Yes. The U.S. vaccine safety system ensures that safety is the top priority when creating vaccines. There have been thousands of clinical trial participants for the vaccine, and if the FDA determines that the vaccines are safe and effective, they are approved for emergency use.

Vaccine-safety monitoring systems continuously monitor for any adverse reactions that had not occurred during the clinical trials.

Additionally, smartphone technology allows for easy access to surveys where patients monitor how they are feeling and any side effects they may have after the vaccine, via the “V-Safe” app. The app also provides second dose alert reminders when necessary.

The doses of the COVID-19 vaccine that are paid for through the U.S. tax dollars will be at no cost. Providers of the vaccines may be able to charge administration fees, but may be able to get a reimbursement fee through the Health Resources and Service Administration’s Provider Relief Fund.

Because COVID-19 is still a novel virus, experts are still not sure how long an individual’s natural immunity to the virus will last. Therefore, people who have had COVID-19 may be advised to receive the vaccine. Speak to your physician and medical professionals for their recommendations.

In order to achieve the highest immunity against COVID-19 from the vaccine, two doses are needed for either Moderna or Pfizer.

The COVID-19 vaccine is currently being administered on an age-based eligibility system. As of 4/1/21, any individual living or working in CT is eligible for the COVID-19 vaccine.

Access VAMS - Eligible Residents Only

Common side effects of the COVID-19 vaccine include: pain and swelling where you got the shot, fever, chills, tiredness, and/or headache. They should go away within a few days. If redness or tenderness persists over 24 hours, or your side effects are worrying, call your doctor.

Reduce pain and discomfort by: applying a clean, cool, wet washcloth over the area and use/exercise your arm.

Reduce discomfort from fever: drink plenty of fluids and dress lightly.

Yes. Continue other safe practices, such as social distancing, wearing a mask, and abiding by proper sanitation measures. It is not known when this recommendation will end. Factors such as how many people get vaccinated and how the virus is spreading will affect this decision.

The VAERS system is used to collect any data on adverse events. It is important to understand the difference between a side effect and an adverse event.

A side effect is any health problem shown through studies, (such as a fever for the COVID-19 vaccine), or unrelated health problems that occur whether the vaccine was administered or not.

An adverse event is a true reaction to the vaccine, such as common known effects and/or allergic reactions.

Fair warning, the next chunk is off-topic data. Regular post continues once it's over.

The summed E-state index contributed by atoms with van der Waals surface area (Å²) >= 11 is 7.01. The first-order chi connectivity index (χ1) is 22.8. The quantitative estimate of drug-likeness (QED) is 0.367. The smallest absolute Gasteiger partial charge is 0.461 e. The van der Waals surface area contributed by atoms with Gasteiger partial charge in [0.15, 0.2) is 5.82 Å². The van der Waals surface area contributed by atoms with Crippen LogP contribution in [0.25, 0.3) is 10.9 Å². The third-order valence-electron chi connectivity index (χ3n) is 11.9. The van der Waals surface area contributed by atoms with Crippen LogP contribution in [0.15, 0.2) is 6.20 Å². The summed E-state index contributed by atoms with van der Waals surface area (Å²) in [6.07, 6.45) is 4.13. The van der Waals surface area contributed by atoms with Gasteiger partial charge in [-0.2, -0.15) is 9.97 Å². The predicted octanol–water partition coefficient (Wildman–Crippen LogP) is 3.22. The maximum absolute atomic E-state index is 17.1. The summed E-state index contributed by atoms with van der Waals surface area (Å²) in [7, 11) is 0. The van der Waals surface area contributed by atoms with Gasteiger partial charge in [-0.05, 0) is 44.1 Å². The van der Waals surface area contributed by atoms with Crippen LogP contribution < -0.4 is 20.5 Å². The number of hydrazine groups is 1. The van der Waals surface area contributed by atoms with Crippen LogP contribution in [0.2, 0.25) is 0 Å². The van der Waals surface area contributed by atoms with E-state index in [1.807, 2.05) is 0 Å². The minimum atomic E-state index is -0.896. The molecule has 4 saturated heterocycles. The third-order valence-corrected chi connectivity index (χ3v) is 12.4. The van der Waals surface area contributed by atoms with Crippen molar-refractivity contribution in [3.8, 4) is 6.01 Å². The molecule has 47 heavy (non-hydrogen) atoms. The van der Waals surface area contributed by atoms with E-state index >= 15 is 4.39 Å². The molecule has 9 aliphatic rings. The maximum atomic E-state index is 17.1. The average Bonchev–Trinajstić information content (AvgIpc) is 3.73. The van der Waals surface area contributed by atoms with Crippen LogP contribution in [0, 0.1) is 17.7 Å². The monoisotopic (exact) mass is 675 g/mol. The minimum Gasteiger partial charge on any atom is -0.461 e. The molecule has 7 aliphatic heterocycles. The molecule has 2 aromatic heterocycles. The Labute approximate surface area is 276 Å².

Healthcare providers are required to report certain adverse events following the vaccine administration.

The smartphone V-safe app will help check how patients who received the COVID-19 are doing.

The CDC recommends the groups who should be offered the vaccine first. Each state has their own distribution plan, so the City of Danbury adheres to guidance created by the State of Connecticut.

The following link is a great resource for information in regards to COVID-19 Vaccine updates: COVID-19 Vaccine in Connecticut: Main Portal.

Click Here

Preferred Registration: It is recommended to register for the COVID-19 Vaccine through VAMS with an email address. You can assist a loved one by creating an email address at one the following sites: Gmail.com, yahoo.com, or aol.com. After the creation of the email, fill out the link below.

If you or someone you know is unable to create an email address, scheduling over the phone is available through the CT COVID Vaccine Appointment Line at (877)-918-2224.

VAMS - State of CT

Please bring a form of identification to the appointment.

If you have received a vaccination in the past 14 days, it is not recommended for you to get the COVID-19 Vaccine. The COVID-19 Vaccine should routinely be administered alone. Please schedule your COVID-19 Vaccine appointment for at least 14 days after your last vaccination.

You are eligible to receive your second dose of the Moderna Vaccine 28 days (+/-4) after your first dose. If you receive your first dose at the Danbury Health Department clinic, you will be asked to schedule your second appointment on site.

If you registered for your first vaccination online through VAMS, please schedule your succeeding appointment through VAMS as well. If you did not register online, please contact CT COVID Vaccine Appointment Line at (877)-918-2224.